A quantity of 0.5 grams of solid dextrose was placed in the bladder 1. The dextrose was lodged between the spherical ball 2 and the inside diameter of the infusion bladder. A quantity of 9.5 ml of deionized water was injected into the bladder via the fill valve 4 and came into contact with the dextrose. The infusion device was vigorously shaken until all of the dextrose was dissolved to the point that only a clear liquid was observed. The time for this complete dissolution was noted, which was 121 seconds.

COMPARATIVE EXAMPLE 1

The assembly and dissolution testing procedure of Example 1 was preformed, except that no support member 2 was used in the assembly of the infusion device. The infusion bladder was simply an empty space. Again, 0.5 grams of solid dextrose was added to the core of the bladder, followed by the addition of 9.5 grams of deionized water. After the addition of the water, the infusion device was vigorously shaken until all of the dextrose was dissolved. The time for dissolution in this case was 208 seconds.

EXAMPLE 2

Demonstration of the Advantage of the Preferred Embodiment with Respect to Improved Thawing

The fabricated infusion device of Example 1 was filled with 50 ml of deionized water and placed in a freezer at 0 degrees F. for 4 hours, at which time all of the water was frozen. A second infusion device (control device) was made in a manner similar to that of Example 1, but was constructed without the support 2, and was similarly filled with 50 ml of deionized water and placed in a freezer for 4 hours, at which time all of the water was frozen. Both infusion devices were subsequently placed in a microwave oven, (Sharp Corporation Carousel II for 2 minutes on high-power setting). After the two minutes of heating, the infusion devices were removed and agitated for 15 seconds by vigorous manual shaking. Observations were recorded, and the infusion devices were placed back into microwave oven for 1 minute on the high power setting. The devices were again removed and agitated for 15 seconds. Observations were recorded. This procedure was repeated until both elastomeric membranes were completely thawed. See table 1 for experimental date.

TABLE 1
Experiment Data
Time For
Dissolution,
Infusion Device seconds,
Inventive 135
Embodiment - with
agitator means
Control - No agitator 165
means

As can be seen, the present invention offers an advantage with respect to thawing time, as compared to the control, which is representative of the prior art. In addition, the agitators can be made from a material that can be easily heated by microwaves called microwave susceptors.

EXAMPLE 3

An elastomeric infusion device, the Home Pump Eclipse TM (I-Flow Corporation, Lake Forest, Calif.) was disassembled to allow for the addition of small plastic agitator beads 14. Twenty 0.125 inch diameter plastic spheres are added into the elastomeric bladder 1. The device was reassembled and filled with fluid. Upon shaking, it was apparent that the beads were free to move about and did not interfere with the operation of the pump. The modified pump was now capable of mixing contained fluids with added efficiency.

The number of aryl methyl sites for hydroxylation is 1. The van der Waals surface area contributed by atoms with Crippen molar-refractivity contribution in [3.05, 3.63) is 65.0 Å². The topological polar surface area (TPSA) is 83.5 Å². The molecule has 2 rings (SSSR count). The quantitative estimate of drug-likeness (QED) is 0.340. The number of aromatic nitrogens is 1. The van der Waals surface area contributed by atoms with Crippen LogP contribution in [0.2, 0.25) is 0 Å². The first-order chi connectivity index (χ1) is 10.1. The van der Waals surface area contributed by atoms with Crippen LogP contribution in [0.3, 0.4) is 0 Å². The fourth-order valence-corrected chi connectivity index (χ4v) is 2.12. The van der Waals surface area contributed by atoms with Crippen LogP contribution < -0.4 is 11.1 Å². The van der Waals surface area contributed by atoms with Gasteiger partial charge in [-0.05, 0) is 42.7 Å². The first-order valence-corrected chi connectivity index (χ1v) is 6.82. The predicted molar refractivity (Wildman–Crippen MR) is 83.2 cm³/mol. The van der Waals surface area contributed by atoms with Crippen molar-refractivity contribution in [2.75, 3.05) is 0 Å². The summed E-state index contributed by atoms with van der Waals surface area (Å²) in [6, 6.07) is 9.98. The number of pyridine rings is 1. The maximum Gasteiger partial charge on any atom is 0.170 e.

EXAMPLE 4

A series of infusers were assembled in accordance with the general methods indicated in Example 1. The spherical infuser bladder internal diameter was much smaller than that used in Example 1. Agitators 14, were used, but with different diameter(s). In this series of experiments, anywhere from zero (control) to 286 balls were used to dissolve dextrose in water. In each case 0.5 grams of dextrose was used with 9 ml of water. The infusers were agitated in a similar manner to that of example 1. Measurements were made as to the retained volume associated with each design at the completion of the infusion of the fluid. The following table contains the test results:

Infusion Similar to Number of Ball Retained Dissolution
Device Device in Agitator Diameter, Volume, Time,
designation Figure Balls Inches ml Min:Sec
Control 0 3.6 3:28
Inventive 1 1 0.0 2:01
4a
Inventive 3 29 3/16 2.0 1:11
4b
Inventive 4 18   3/16, 1.8 1:09
4c 3/32
Inventive 3 286 3/32 1.6 1:23
4d

As can be seen in these examples, multiple agitator balls can significantly improve upon the dissolution times, at a cost of increased retained volume.

Although the Medicinal Liquid Infuser with Integral Agitator Means and the method of using the same according to the present invention has been described in the foregoing specification with considerable details, it is to be understood that modifications may be made to the invention which do not exceed the scope of the appended claims and modified forms of the present invention done by others skilled in the art to which the invention pertains will be considered infringements of this invention when those modified forms fall within the claimed scope of this invention.

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Classifications
U.S. Classification604/82
International ClassificationA61M37/00
Cooperative ClassificationA61M5/152
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DateCodeEventDescription
Jul 12, 2011ASAssignment
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Effective date: 20110124
Sep 3, 2010ASAssignment
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Effective date: 20100630